Aspectual coercion and eventuality structure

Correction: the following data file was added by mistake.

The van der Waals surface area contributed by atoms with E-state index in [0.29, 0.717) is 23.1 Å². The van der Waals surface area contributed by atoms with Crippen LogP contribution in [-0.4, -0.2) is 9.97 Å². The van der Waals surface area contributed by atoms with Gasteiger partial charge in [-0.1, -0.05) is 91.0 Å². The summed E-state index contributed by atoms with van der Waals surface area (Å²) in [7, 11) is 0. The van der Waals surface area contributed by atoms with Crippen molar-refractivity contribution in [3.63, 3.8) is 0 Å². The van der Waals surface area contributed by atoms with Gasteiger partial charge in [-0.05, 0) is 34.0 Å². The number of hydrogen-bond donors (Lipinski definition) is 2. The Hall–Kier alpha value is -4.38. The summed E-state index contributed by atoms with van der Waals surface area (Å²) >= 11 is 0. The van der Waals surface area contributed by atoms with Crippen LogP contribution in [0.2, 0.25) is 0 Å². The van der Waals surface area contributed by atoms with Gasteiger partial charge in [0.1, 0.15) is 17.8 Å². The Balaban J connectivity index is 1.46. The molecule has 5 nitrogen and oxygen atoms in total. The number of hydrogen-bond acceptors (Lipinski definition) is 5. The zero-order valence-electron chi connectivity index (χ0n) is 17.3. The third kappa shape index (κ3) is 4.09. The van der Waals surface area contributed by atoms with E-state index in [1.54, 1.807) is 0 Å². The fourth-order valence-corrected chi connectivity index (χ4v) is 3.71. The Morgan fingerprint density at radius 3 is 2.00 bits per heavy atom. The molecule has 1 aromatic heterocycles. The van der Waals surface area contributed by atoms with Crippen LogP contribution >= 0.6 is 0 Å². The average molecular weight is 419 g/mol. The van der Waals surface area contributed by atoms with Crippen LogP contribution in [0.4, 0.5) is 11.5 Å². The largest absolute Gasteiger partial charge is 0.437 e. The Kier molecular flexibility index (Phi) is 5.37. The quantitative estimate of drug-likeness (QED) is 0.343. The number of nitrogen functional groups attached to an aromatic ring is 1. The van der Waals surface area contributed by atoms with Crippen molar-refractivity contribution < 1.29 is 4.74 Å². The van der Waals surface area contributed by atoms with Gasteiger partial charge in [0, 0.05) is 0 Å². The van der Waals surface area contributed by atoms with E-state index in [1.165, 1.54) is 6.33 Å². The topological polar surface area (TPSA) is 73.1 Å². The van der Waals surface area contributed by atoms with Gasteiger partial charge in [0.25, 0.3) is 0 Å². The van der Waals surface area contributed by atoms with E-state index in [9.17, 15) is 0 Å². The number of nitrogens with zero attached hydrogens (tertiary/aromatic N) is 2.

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The focus of this paper is on the system of aspectual coercion connected with durative adverbials (like for one day), time-span adverbials (like in ten ­minutes), and time-point adverbials (like at seven o’clock) as well as the progressive in English and its roots in the domain of eventualities. Aspectual coercions are regarded as operations which are executed in order to prevent a conflict between the aspects of a verbal expression and the aspectual requirements of the context. The meaning resulting from such an adjustment involves material which is not contributed by the constituents but originates from knowledge of eventualities. Thus, leading questions of the paper are what the overall structure of eventualities is and how this structure determines the aspectual meaning of expressions as well as the way in which it can be contextually shifted. Recurring to prior work in the field of research, several sorts of eventuality and general relations that exist between eventualities of different sorts are distinguished. On this basis, by examining a sample of data, the paper identifies a multitude of operations for systematically transforming the (e.g., iterative coercion, habitual coercion, inchoative coercion, additive coercion, and subtractive coercion). Finally, taking into account that the operations have basically the same formal structure and, therefore, give reason to generalization, a two-stage approach to aspectual coercion is presented. Its most notably features are that, first, the principle of semantic compositionality is entirely maintained in its validity and, second, adjusting by coercion is turned out to be ultimately a pragmatic phenomenon.


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